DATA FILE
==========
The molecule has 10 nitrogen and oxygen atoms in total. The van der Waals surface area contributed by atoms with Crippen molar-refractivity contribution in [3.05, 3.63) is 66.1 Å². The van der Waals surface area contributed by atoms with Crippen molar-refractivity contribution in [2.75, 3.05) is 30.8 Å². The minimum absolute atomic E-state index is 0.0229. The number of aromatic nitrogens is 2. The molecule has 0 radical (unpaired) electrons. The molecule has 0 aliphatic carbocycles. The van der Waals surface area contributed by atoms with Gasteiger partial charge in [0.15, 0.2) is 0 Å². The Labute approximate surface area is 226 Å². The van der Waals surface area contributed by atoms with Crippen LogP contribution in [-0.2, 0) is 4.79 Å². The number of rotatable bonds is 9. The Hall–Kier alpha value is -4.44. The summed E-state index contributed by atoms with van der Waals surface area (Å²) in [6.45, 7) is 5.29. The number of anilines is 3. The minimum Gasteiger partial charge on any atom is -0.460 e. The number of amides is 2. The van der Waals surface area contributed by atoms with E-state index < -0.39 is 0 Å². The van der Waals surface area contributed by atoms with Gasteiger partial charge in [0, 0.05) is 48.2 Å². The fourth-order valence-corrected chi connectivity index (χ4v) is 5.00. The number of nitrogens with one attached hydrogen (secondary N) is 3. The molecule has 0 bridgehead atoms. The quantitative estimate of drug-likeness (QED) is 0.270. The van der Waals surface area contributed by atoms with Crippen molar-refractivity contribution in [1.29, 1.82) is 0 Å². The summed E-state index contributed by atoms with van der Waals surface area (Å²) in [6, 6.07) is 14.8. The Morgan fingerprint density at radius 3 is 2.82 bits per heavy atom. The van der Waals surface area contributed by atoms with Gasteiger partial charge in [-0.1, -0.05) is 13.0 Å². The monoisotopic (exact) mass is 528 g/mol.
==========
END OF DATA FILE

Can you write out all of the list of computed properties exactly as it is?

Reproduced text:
The molecule has 10 nitrogen and oxygen atoms in total. The van der Waals surface area contributed by atoms with Crippen molar-refractivity contribution in [3.05, 3.63) is 66.1 Å². The van der Waals surface area contributed by atoms with Crippen molar-refractivity contribution in [2.75, 3.05) is 30.8 Å². The minimum absolute atomic E-state index is 0.0229. The number of aromatic nitrogens is 2. The molecule has 0 radical (unpaired) electrons. The molecule has 0 aliphatic carbocycles. The van der Waals surface area contributed by atoms with Gasteiger partial charge in [0.15, 0.2) is 0 Å². The Labute approximate surface area is 226 Å². The van der Waals surface area contributed by atoms with Crippen LogP contribution in [-0.2, 0) is 4.79 Å². The number of rotatable bonds is 9. The Hall–Kier alpha value is -4.44. The summed E-state index contributed by atoms with van der Waals surface area (Å²) in [6.45, 7) is 5.29. The number of anilines is 3. The minimum Gasteiger partial charge on any atom is -0.460 e. The number of amides is 2. The van der Waals surface area contributed by atoms with E-state index < -0.39 is 0 Å². The van der Waals surface area contributed by atoms with Gasteiger partial charge in [0, 0.05) is 48.2 Å². The fourth-order valence-corrected chi connectivity index (χ4v) is 5.00. The number of nitrogens with one attached hydrogen (secondary N) is 3. The molecule has 0 bridgehead atoms. The quantitative estimate of drug-likeness (QED) is 0.270. The van der Waals surface area contributed by atoms with Crippen molar-refractivity contribution in [1.29, 1.82) is 0 Å². The summed E-state index contributed by atoms with van der Waals surface area (Å²) in [6, 6.07) is 14.8. The Morgan fingerprint density at radius 3 is 2.82 bits per heavy atom. The van der Waals surface area contributed by atoms with Gasteiger partial charge in [-0.1, -0.05) is 13.0 Å². The monoisotopic (exact) mass is 528 g/mol.